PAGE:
Largest Trade Union Body Asks Iran’s Leader to End Persecution of Prominent Activist
The International Trade Union Confederation (ITUC) has written to Iran’s Supreme Leader Ali Khamenei calling for an end to the persecution of Reza Shahabi, a prominent labor activist who has refused to comply with a summons to return to prison.
“A return to detention of Reza Shahabi, unjustly convicted for his trade union activity, would be only a further violation of international conventions and a violation of human rights,” said the organization in a letter dated February 13, 2017.
“We hereby express the ITUC’s serious concerns on behalf of our 181 million members in 162 countries about the renewed attempt by the Iranian judiciary and intelligence authorities to force Reza Shahabi back to prison,” continued the letter, published on the Tehran Bus Workers Union website on February 15.
Shahabi, 44, a member of the governing board of the Union of Workers of the Tehran and Suburbs Bus Company, was arrested in June 2010 for his peaceful activism and sentenced to six years in prison for “propaganda against the state” and “assembly and collusion against national security” by Branch 15 of the Tehran Revolutionary Court.
After several hunger strikes in Rajaee Shahr Prison and Evin Prison, he was released on September 23, 2014 on medical furlough (temporary leave) after posting a 200 million toman ($62,000 USD) security deposit.
“If Reza Shahabi does not return to prison, the prosecutor’s office will seize his deposit,” an informed source told the Campaign for Human Rights in Iran on February 10, 2017.
After Shahabi was summoned back to prison in October 2016, an informed source told the Campaign: “Mr. Shahabi (has already) spent four years in prison (June 2010-September 2014) and then he went on medical furlough for the rest of his term.”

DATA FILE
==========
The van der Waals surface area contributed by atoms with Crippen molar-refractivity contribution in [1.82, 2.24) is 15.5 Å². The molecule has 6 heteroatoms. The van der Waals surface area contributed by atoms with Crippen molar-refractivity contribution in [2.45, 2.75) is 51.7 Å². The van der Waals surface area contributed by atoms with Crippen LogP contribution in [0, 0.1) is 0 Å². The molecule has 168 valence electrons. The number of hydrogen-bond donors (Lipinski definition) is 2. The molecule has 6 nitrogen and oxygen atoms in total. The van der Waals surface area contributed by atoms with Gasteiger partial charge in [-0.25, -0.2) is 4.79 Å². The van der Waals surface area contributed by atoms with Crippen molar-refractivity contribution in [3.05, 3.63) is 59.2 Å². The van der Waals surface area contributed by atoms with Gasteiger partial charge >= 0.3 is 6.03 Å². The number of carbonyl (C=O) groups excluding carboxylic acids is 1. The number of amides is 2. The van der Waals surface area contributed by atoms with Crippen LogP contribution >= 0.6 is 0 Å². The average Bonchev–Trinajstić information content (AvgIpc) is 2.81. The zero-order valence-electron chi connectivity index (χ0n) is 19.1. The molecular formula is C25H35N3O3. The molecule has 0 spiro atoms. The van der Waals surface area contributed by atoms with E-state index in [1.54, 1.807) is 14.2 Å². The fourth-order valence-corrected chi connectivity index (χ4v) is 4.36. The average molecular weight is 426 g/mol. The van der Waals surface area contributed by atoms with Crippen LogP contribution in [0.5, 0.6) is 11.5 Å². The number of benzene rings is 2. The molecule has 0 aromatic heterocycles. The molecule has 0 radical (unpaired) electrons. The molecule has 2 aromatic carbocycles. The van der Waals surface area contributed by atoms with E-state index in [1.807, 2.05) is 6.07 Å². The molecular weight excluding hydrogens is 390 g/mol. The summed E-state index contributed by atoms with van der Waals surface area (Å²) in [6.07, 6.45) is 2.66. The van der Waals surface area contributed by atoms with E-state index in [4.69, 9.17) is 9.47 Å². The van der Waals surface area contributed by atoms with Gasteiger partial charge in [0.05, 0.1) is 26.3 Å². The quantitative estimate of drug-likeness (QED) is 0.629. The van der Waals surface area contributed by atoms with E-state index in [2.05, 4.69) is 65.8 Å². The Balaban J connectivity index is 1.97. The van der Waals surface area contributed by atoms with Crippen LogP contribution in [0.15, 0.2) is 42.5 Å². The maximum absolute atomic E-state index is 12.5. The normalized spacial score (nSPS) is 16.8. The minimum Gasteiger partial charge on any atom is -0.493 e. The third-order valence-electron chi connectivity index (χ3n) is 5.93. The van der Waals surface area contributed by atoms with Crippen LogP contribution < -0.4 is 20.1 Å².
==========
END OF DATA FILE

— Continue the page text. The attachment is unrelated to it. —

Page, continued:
“He was not contacted by prison officials and went about his life,” said the source. “Then, in October (2016) the prosecutor’s office contacted Shahabi’s wife and said he has three more months left to serve of his sentence.”
“However, counting his time on furlough, he has finished his prison time,” added the source.
According to the bus union’s website, Shahabi joined the organization in 2004 and was elected to its governing board in June 2005. A few months later he was fired for participating in a strike.
Until his arrest in 2010, he continued his peaceful activism while striving to get his job back.
Iran is a signatory to the International Covenant on Civil and Political Rights, which mandates in Articles 21 and 22 freedom of association and guarantees the right to form trade unions, and to the International Covenant on Economic, Social and Cultural Rights, which guarantees in Article 8 the right of workers to form or join trade unions and protects the right of workers to strike.
The Iranian Constitution also contains provisions for such rights: Article 26 guarantees the right to form “parties, societies, political or professional associations,” and Article 27 states that “Public gatherings and marches may be freely held, provided arms are not carried and that they are not detrimental to the fundamental principles of Islam.”
Despite this, independent labor unions are banned in Iran, strikers are often fired and risk being detained, and labor leaders face long prison sentences on trumped up national security charges.